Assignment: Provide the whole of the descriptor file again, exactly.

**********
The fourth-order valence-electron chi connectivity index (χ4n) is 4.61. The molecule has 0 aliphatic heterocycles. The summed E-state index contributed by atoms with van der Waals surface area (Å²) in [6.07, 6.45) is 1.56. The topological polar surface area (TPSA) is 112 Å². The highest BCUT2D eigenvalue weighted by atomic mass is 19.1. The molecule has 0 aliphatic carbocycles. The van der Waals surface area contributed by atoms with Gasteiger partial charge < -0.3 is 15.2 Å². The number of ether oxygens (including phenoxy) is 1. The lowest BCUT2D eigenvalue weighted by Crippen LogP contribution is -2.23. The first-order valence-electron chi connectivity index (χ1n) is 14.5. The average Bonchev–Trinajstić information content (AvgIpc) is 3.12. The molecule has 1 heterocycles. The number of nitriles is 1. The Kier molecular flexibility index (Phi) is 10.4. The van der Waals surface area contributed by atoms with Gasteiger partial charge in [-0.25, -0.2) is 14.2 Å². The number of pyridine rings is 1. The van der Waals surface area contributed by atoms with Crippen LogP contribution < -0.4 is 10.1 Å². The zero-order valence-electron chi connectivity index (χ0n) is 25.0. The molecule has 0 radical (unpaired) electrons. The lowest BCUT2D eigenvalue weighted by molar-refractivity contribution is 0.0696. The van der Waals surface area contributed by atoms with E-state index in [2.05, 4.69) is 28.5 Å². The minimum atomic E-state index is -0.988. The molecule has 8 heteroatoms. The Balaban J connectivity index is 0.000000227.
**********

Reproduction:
The fourth-order valence-electron chi connectivity index (χ4n) is 4.61. The molecule has 0 aliphatic heterocycles. The summed E-state index contributed by atoms with van der Waals surface area (Å²) in [6.07, 6.45) is 1.56. The topological polar surface area (TPSA) is 112 Å². The highest BCUT2D eigenvalue weighted by atomic mass is 19.1. The molecule has 0 aliphatic carbocycles. The van der Waals surface area contributed by atoms with Gasteiger partial charge < -0.3 is 15.2 Å². The number of ether oxygens (including phenoxy) is 1. The lowest BCUT2D eigenvalue weighted by Crippen LogP contribution is -2.23. The first-order valence-electron chi connectivity index (χ1n) is 14.5. The average Bonchev–Trinajstić information content (AvgIpc) is 3.12. The molecule has 1 heterocycles. The number of nitriles is 1. The Kier molecular flexibility index (Phi) is 10.4. The van der Waals surface area contributed by atoms with Gasteiger partial charge in [-0.25, -0.2) is 14.2 Å². The number of pyridine rings is 1. The van der Waals surface area contributed by atoms with Crippen LogP contribution < -0.4 is 10.1 Å². The zero-order valence-electron chi connectivity index (χ0n) is 25.0. The molecule has 0 radical (unpaired) electrons. The lowest BCUT2D eigenvalue weighted by molar-refractivity contribution is 0.0696. The van der Waals surface area contributed by atoms with E-state index in [2.05, 4.69) is 28.5 Å². The minimum atomic E-state index is -0.988. The molecule has 8 heteroatoms. The Balaban J connectivity index is 0.000000227.